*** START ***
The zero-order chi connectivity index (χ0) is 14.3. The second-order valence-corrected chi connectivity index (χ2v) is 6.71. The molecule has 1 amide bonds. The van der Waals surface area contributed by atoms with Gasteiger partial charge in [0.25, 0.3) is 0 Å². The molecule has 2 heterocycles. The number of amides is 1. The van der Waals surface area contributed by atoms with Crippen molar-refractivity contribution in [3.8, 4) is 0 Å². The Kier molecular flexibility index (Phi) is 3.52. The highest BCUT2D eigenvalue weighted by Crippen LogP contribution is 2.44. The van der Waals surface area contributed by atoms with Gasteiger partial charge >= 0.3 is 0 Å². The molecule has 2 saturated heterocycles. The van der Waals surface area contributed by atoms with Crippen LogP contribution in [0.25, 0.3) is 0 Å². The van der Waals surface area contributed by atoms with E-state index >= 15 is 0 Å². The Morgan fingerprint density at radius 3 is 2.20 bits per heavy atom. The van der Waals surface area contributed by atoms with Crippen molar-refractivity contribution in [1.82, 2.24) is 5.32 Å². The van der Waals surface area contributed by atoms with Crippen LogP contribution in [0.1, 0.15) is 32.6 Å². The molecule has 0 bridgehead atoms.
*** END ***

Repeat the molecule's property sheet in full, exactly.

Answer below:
The zero-order chi connectivity index (χ0) is 14.3. The second-order valence-corrected chi connectivity index (χ2v) is 6.71. The molecule has 1 amide bonds. The van der Waals surface area contributed by atoms with Gasteiger partial charge in [0.25, 0.3) is 0 Å². The molecule has 2 heterocycles. The number of amides is 1. The van der Waals surface area contributed by atoms with Crippen molar-refractivity contribution in [3.8, 4) is 0 Å². The Kier molecular flexibility index (Phi) is 3.52. The highest BCUT2D eigenvalue weighted by Crippen LogP contribution is 2.44. The van der Waals surface area contributed by atoms with Gasteiger partial charge >= 0.3 is 0 Å². The molecule has 2 saturated heterocycles. The van der Waals surface area contributed by atoms with Crippen LogP contribution in [0.25, 0.3) is 0 Å². The van der Waals surface area contributed by atoms with E-state index >= 15 is 0 Å². The Morgan fingerprint density at radius 3 is 2.20 bits per heavy atom. The van der Waals surface area contributed by atoms with Crippen molar-refractivity contribution in [1.82, 2.24) is 5.32 Å². The van der Waals surface area contributed by atoms with Crippen LogP contribution in [0.1, 0.15) is 32.6 Å². The molecule has 0 bridgehead atoms.